Despite the rapid growth in the production and sale of these synthesised chemical products, there is a dearth of research in this area. Excluding the recent research on synthetic cannabinoids,6 only three studies have analysed the chemical composition of legal highs: two5 ,7 within 6 weeks of the 2010 ban on substituted cathinones and one conducted 6 months later.4 The research conducted immediately after cathinones was brought under the Misuse of Drugs Act in April 2010 found prohibited cathinone derivatives, including mephedrone in 62.5%5 and 83%7 of the legal highs tested. The same research also found that 70% of the new generation of legal highs purporting to contain naphyrone (ie, NRG-1 and NRG-2) and marketed as a legal alternative to mephedrone, actually contained a mixture of banned cathinones, including mephedrone; the drug it was claiming to replace. Only one of the NGR products tested contained naphyrone as advertised,5 illustrating that although marketed as legal products, many of the substances sold were actually illegal. Although research conducted immediately after the ban5 ,7 found cathinones in the products they tested, it is possible that these findings merely reflect retailers' response to the ban and their attempts to sell off surplus stock containing the prohibited cathinones,5 rather than their widespread availability. Supporting this supposition and in contrast to the research conducted immediately after the ban, research conducted 6 months later by Baron and colleagues4 found no cathinones in the NRG products tested. Instead, the products contained piperazines (BZP: 1-benzylpiperazine and 3-TFMPP: 3-trifluoromethylphenylpiperazine), a substance banned in December 2009. Although this provides erudite evidence that illegal substances continue to be mis-sold as legal highs, it also demonstrates the inconsistent and varied ingredients found in these products.8
Therefore, the purpose of this study is to develop previous research and ascertain whether cathinones, such as mephedrone, are still being sold under the guise of newly labelled legal highs 18 months after they were banned. By conducting the research at this time, we overcome the caveats associated with earlier research, as the 2010 legislative controls prohibiting cathinones should have taken effect and any old stock containing mephedrone should have been sold during this period. The emergence of 41 new products in the last year3 and demands for ‘further characterisation of these products’5 also indicates a prerequisite for continually analysing these substances to facilitate a better understanding of these products, particularly their chemical composition and their potential impact on public health. Although health professionals are aware of the problems associated with new drugs, the evidence suggests that they are not equipped to deal with these largely unknown synthetic substances. However, before considering the potential impact legal highs might be having on public health, our discussion commences with an overview of the research methods and the chemical analyses employed to ascertain the active ingredients present in each substance. Subsequently, this is followed by a discussion of the results, before considering the medical implications of mislabelling and selling unknown, often illegal substances. Although these findings have implications for the criminal justice system and the prosecution of users under the Misuse of Drugs Act (1971), this is beyond the remit of this paper, which focuses on the medical implications and adverse health risks associated with legal highs.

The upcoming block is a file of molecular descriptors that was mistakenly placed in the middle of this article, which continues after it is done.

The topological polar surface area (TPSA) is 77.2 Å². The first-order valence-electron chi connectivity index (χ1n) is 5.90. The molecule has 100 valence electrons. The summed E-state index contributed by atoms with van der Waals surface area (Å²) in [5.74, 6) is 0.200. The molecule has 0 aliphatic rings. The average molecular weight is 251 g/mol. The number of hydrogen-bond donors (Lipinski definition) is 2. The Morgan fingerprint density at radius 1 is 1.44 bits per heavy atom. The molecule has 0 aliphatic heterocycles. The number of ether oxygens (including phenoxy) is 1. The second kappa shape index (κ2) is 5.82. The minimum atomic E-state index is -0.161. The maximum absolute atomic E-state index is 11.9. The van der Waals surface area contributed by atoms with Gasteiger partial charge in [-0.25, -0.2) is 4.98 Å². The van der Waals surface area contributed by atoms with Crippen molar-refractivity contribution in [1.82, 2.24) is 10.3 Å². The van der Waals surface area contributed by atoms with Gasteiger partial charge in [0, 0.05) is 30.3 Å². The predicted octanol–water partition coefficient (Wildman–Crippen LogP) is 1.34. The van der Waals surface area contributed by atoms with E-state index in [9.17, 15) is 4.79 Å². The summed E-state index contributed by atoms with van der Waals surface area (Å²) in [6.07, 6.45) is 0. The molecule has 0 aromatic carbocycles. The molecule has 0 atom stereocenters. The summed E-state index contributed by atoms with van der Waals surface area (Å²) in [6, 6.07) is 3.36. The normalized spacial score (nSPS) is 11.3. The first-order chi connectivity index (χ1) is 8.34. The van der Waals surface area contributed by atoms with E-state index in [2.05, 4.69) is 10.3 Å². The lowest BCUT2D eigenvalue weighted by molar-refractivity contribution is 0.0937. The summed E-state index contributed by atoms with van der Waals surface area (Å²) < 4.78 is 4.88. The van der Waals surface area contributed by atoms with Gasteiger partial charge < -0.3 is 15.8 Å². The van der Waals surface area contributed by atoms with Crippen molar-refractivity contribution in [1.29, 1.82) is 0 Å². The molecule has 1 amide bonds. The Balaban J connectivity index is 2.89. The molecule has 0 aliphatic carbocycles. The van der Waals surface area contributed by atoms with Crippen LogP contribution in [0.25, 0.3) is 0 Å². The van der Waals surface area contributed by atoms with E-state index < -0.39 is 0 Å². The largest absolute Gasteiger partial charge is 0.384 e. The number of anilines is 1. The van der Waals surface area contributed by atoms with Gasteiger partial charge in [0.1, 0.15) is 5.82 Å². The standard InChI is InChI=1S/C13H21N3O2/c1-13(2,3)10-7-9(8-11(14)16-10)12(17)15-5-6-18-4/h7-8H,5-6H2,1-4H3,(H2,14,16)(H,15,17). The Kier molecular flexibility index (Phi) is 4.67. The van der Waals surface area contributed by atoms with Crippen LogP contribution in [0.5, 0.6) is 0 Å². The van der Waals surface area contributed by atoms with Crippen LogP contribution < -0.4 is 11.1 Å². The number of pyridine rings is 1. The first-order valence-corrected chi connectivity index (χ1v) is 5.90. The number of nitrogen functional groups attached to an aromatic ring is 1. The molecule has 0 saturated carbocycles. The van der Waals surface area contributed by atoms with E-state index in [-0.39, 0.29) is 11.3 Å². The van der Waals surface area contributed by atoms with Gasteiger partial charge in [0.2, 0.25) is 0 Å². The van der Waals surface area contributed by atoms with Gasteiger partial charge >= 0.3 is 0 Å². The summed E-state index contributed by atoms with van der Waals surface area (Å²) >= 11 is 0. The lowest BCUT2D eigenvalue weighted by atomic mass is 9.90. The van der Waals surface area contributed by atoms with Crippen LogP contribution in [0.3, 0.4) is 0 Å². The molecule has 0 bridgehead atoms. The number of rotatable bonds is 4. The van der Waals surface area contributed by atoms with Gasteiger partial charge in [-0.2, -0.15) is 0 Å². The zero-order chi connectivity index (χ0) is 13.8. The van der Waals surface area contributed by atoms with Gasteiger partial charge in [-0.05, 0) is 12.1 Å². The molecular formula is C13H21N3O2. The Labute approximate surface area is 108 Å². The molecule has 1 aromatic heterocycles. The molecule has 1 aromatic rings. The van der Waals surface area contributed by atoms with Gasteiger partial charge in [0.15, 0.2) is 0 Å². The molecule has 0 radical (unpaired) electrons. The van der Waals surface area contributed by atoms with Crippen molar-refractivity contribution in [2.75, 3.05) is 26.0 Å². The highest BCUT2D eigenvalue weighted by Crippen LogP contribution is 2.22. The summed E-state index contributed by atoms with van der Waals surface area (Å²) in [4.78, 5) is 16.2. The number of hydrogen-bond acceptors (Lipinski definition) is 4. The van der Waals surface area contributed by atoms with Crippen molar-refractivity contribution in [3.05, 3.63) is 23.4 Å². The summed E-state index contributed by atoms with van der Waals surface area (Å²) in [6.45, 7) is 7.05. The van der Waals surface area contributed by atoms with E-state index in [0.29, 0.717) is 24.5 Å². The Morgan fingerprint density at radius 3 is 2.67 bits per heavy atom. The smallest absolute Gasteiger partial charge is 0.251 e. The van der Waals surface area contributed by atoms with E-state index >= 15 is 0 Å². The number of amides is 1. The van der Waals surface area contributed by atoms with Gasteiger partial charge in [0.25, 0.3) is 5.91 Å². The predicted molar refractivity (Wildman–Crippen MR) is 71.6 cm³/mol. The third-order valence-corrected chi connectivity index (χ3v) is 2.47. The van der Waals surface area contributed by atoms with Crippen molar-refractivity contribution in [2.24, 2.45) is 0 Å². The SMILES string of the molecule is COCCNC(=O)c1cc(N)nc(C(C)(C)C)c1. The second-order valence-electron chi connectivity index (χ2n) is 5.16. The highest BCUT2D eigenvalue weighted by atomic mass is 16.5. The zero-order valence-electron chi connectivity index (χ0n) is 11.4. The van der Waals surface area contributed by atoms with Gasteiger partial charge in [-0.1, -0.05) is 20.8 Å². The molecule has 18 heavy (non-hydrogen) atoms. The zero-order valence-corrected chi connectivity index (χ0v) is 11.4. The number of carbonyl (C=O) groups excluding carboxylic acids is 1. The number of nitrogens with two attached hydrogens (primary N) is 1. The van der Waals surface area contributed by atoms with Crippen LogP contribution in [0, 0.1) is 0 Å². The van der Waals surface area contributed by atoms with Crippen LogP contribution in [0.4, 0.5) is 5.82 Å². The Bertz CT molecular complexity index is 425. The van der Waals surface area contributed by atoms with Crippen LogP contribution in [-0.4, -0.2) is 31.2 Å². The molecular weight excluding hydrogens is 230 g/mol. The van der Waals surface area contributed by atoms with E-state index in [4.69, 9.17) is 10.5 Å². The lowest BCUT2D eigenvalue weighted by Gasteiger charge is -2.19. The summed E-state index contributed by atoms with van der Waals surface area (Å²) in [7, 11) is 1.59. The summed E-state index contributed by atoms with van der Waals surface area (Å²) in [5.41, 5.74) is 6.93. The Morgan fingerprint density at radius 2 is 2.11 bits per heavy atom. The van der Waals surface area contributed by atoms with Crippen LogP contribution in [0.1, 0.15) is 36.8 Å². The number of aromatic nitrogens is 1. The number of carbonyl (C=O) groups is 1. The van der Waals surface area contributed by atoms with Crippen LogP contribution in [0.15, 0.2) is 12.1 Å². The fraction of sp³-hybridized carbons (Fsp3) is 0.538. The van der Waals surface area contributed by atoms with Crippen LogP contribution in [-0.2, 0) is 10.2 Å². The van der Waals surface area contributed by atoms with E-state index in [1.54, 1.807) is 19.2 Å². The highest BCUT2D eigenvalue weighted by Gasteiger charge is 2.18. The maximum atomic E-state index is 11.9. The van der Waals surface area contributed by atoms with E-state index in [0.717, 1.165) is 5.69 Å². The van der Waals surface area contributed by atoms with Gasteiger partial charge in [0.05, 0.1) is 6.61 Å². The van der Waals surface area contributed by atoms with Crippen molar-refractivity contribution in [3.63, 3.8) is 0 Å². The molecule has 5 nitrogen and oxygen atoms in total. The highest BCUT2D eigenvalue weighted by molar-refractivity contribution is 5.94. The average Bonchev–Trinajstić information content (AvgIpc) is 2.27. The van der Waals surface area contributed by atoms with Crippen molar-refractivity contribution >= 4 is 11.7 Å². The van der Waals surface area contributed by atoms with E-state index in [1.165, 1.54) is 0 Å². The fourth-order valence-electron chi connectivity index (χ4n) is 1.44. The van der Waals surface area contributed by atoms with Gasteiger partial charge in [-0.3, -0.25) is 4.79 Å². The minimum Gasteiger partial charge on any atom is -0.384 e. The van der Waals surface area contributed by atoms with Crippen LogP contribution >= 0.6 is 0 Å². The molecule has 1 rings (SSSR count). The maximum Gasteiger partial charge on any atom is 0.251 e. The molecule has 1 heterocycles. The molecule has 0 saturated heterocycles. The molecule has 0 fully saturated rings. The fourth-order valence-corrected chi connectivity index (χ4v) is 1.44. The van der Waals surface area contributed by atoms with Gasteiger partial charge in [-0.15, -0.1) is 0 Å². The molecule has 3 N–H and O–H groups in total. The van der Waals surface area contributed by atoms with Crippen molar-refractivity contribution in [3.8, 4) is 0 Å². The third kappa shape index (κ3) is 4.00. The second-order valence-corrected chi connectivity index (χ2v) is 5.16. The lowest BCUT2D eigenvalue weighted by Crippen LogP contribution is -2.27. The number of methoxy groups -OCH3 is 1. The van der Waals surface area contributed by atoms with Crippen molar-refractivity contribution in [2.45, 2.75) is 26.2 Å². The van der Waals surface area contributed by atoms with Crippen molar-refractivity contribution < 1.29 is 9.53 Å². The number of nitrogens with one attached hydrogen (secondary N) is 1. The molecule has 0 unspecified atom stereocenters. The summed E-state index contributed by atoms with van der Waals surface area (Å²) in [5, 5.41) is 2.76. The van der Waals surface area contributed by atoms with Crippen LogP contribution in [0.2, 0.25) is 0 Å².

The research investigated a range of second- and third-generation legal highs (products created after the chemical structure of banned substances were modified to bypass the legislation), which are available to purchase online. A total of 22 products marketed as research chemicals, plant food or bath salts were purchased from five different internet sites. The five internet sites were randomly selected from an online list generated using the terms ‘buying research chemicals’, ‘buying plant food’ and ‘buying NRG-2′; the list was generated from the first 10 results on each page. A list of products available from more than two of the sites (to facilitate comparisons) was generated, and eight products were randomly chosen for this research. All the products were purchased 18 months after the April 2010 UK ban on cathinone substitutes and 15 months after the July 2010 ban on naphyrone. The products were handled and tested by an analyst with a Chief Officer of Police's delegated authority to be in possession of controlled substances. The substances were stored in the secure drug store of a local police force and retained by them for destruction at the conclusion of the experiments.
Information concerning the marketing, packaging, ingredients, method of use, dosage and warnings over use was noted. Each product was, in turn, analysed qualitatively using a combination of the techniques outlined in box 1. Each product was analysed with Fourier Transform Infrared Spectroscopy, Raman Spectroscopy and Proton Nuclear Magnetic Resonance (NMR). Additionally, where there was an indication from the spectroscopy that a product contained an illegal substance and that product was analysed with 13C NMR. For the Fourier Transform Infrared Spectroscopy and Raman Spectroscopy, the products were analysed in solid form. Those products supplied as a tablet were ground to a powder, while those supplied as a capsule were emptied. For both NMR, 0.1 gm of the powder was dissolved in 0.6 ml of deuterated chloroform (CDCl3) for analysis. All instruments were calibrated using calibration sources and correction software supplied by the manufacturers. No specific comparison with reference standards for the illegal chemicals identified was undertaken.